Table of

The Underside



& Skills


Actions &


of the





This game is based on West End Game's D6 system, specifically its Star Wars Role-Playing Game.  I recommend picking up an old Star Wars rule book (available at some game stores and on many online auctions) or WEG's new Metabarons game to fill in gaps that I don't cover here.   If you have any questions or comments, please email me and I'll try to answer them for you.


The Dice
The system requires players to roll six-sided dice (D6), which represent a character's attributes and skills.  When appropriate, the Game Master will tell a player to roll a number of dice equal to either the attribute or skill being used.  The player rolls the appropriate number of dice, adds the values together and tells the GM the sum.  If the sum is equal to or greater than the difficulty number (See below), the character succeeds.  If it is lower, the character fails. 

Example:  Grimm is trying to walk along a thin ledge without falling.  He has a Dexterity of 3D.   The GM sets a difficulty number and then the player controlling Grimm will roll 3 dice and sum the results to see if he is successful.

Example 2:  Grimm is trying to find a secret door at the end of an old tunnel.  The GM tells the player to roll Grimm's Search skill (2d+2).  Grimm rolls two six-sided dice and adds 2 to the resulting sum.

The Wild Die
Each player should designate one of his or her dice to be the Wild Die (it is helpful if it's a different color or shape).

Whenever the Wild Die comes up with a 2,3,4, or 5, add the result to the other dice as normal.  But, if the Die comes up with a 6, add 6 to the dice total and roll the Wild Die again and add the new value to the dice total.  If another 6 comes up, roll and add again.  This continues as long as the player continues to roll 6's on the Wild Die.

Example:  Grimm has a Crossbow skills of 4D.  When he fires, he rolls 4 dice.  His values are 2,5,3 and on the Wild Die, a 6, resulting in 16.  He rolls the Wild Die again and gets another 6!  The total is now 22 and he gets to roll again.  This time, he gets a 1 and adds that to the sum to get a 23 for his shot.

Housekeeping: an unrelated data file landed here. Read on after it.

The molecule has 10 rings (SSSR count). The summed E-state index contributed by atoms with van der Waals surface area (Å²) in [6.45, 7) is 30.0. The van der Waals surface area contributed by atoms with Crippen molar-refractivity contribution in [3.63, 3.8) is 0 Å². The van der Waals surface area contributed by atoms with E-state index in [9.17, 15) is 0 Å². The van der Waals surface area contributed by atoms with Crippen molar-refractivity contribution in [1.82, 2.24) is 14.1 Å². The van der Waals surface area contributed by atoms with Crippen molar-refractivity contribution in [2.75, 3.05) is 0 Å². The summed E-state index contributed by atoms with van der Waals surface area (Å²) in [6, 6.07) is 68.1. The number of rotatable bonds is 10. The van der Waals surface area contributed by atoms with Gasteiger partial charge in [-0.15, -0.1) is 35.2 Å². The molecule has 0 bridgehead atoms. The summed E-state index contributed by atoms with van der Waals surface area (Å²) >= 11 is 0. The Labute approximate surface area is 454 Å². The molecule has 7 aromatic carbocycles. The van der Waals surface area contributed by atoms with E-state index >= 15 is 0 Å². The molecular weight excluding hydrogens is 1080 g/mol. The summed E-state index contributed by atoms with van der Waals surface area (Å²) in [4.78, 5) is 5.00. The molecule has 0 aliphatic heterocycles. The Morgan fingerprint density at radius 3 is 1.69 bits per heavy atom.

If the Wild Die comes up with a 1 when a character is first rolling a Skill or Attribute Check, roll the Wild Die again.  If the value is 1 through 5, remove the Wild Die and the die with the highest value from the dice to be added. 
Example:  Grimm is firing his crossbow again.  He rolls a 2,5,6 and on the Wild Die a 1.  He rerolls the Wild Die and gets a 2.  He removes the Wild Die and the die that came up 6 and adds the remaining two dice together to get 7.
If the second Wild Die roll comes up to be a 6, then the character has Complicated.  He or she has screwed up in a particularly bad way....perhaps dropping his weapon down into a sewer grating or twisting an ankle while trying to dodge.  Complications should make a character's life more difficult, but never kill them outright. 
Example:  Grimm is running away from a pair of assassins through dark, wet tunnels crowded with old trash.  The GM has him make a running roll with a difficulty of 10 to avoid tripping over a pile of debris.  Grimm, with a Running skill of 4D, rolls 4 dice.  He gets a 2, 2,3 and on the Wild Die a 1.  He rerolls the Wild and gets a 6!  He not only fails but complicates.  The GM tells him that he trips over the pile and lands on his face, dropping his weapon into the depths of the muck.  He'll have to spend a round looking for the weapon or leave it behind.
The GM could have just as well said that Grimm got a muscle cramp and is -1D to all Dexterity actions for the next 5 rounds, or that he is stunned for the next round--anything that makes Grimm's life a little scarier.

Difficulty Numbers
When a character makes an Attribute or Skill check, they are usually rolling against a difficulty number.  Difficulties are divided into the following categories:

Very Easy